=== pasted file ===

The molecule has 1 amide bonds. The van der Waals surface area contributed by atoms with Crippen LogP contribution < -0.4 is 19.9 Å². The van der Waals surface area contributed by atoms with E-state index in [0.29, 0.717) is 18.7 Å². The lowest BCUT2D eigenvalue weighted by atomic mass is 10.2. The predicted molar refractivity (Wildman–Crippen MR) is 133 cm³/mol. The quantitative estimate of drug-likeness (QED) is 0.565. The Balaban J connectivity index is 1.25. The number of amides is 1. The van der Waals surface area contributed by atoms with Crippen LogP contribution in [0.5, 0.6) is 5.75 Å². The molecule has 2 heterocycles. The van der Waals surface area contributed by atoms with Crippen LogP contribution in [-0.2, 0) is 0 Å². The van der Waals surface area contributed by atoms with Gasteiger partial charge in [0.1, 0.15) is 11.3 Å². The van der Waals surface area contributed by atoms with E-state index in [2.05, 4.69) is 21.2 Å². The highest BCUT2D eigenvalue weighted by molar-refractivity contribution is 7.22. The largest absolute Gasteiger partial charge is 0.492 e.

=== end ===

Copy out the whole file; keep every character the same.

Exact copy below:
The molecule has 1 amide bonds. The van der Waals surface area contributed by atoms with Crippen LogP contribution < -0.4 is 19.9 Å². The van der Waals surface area contributed by atoms with E-state index in [0.29, 0.717) is 18.7 Å². The lowest BCUT2D eigenvalue weighted by atomic mass is 10.2. The predicted molar refractivity (Wildman–Crippen MR) is 133 cm³/mol. The quantitative estimate of drug-likeness (QED) is 0.565. The Balaban J connectivity index is 1.25. The number of amides is 1. The van der Waals surface area contributed by atoms with Crippen LogP contribution in [0.5, 0.6) is 5.75 Å². The molecule has 2 heterocycles. The van der Waals surface area contributed by atoms with Crippen LogP contribution in [-0.2, 0) is 0 Å². The van der Waals surface area contributed by atoms with Gasteiger partial charge in [0.1, 0.15) is 11.3 Å². The van der Waals surface area contributed by atoms with E-state index in [2.05, 4.69) is 21.2 Å². The highest BCUT2D eigenvalue weighted by molar-refractivity contribution is 7.22. The largest absolute Gasteiger partial charge is 0.492 e.